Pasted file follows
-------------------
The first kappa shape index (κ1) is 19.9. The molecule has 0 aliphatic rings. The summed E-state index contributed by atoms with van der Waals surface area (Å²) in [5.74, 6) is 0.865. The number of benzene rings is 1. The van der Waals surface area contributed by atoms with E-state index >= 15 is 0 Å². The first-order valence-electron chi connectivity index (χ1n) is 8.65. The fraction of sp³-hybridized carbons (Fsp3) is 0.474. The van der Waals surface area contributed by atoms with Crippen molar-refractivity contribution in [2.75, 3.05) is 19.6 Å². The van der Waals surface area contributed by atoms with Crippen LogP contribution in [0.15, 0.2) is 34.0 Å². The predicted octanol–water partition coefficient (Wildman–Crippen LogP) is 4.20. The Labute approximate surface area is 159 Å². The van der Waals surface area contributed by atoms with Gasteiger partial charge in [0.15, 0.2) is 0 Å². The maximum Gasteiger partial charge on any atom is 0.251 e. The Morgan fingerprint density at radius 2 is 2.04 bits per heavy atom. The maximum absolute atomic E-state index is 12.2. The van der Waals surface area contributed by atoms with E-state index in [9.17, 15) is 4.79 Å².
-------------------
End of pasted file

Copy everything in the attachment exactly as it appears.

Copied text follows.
The first kappa shape index (κ1) is 19.9. The molecule has 0 aliphatic rings. The summed E-state index contributed by atoms with van der Waals surface area (Å²) in [5.74, 6) is 0.865. The number of benzene rings is 1. The van der Waals surface area contributed by atoms with E-state index >= 15 is 0 Å². The first-order valence-electron chi connectivity index (χ1n) is 8.65. The fraction of sp³-hybridized carbons (Fsp3) is 0.474. The van der Waals surface area contributed by atoms with Crippen molar-refractivity contribution in [2.75, 3.05) is 19.6 Å². The van der Waals surface area contributed by atoms with Crippen LogP contribution in [0.15, 0.2) is 34.0 Å². The predicted octanol–water partition coefficient (Wildman–Crippen LogP) is 4.20. The Labute approximate surface area is 159 Å². The van der Waals surface area contributed by atoms with Gasteiger partial charge in [0.15, 0.2) is 0 Å². The maximum Gasteiger partial charge on any atom is 0.251 e. The Morgan fingerprint density at radius 2 is 2.04 bits per heavy atom. The maximum absolute atomic E-state index is 12.2. The van der Waals surface area contributed by atoms with E-state index in [9.17, 15) is 4.79 Å².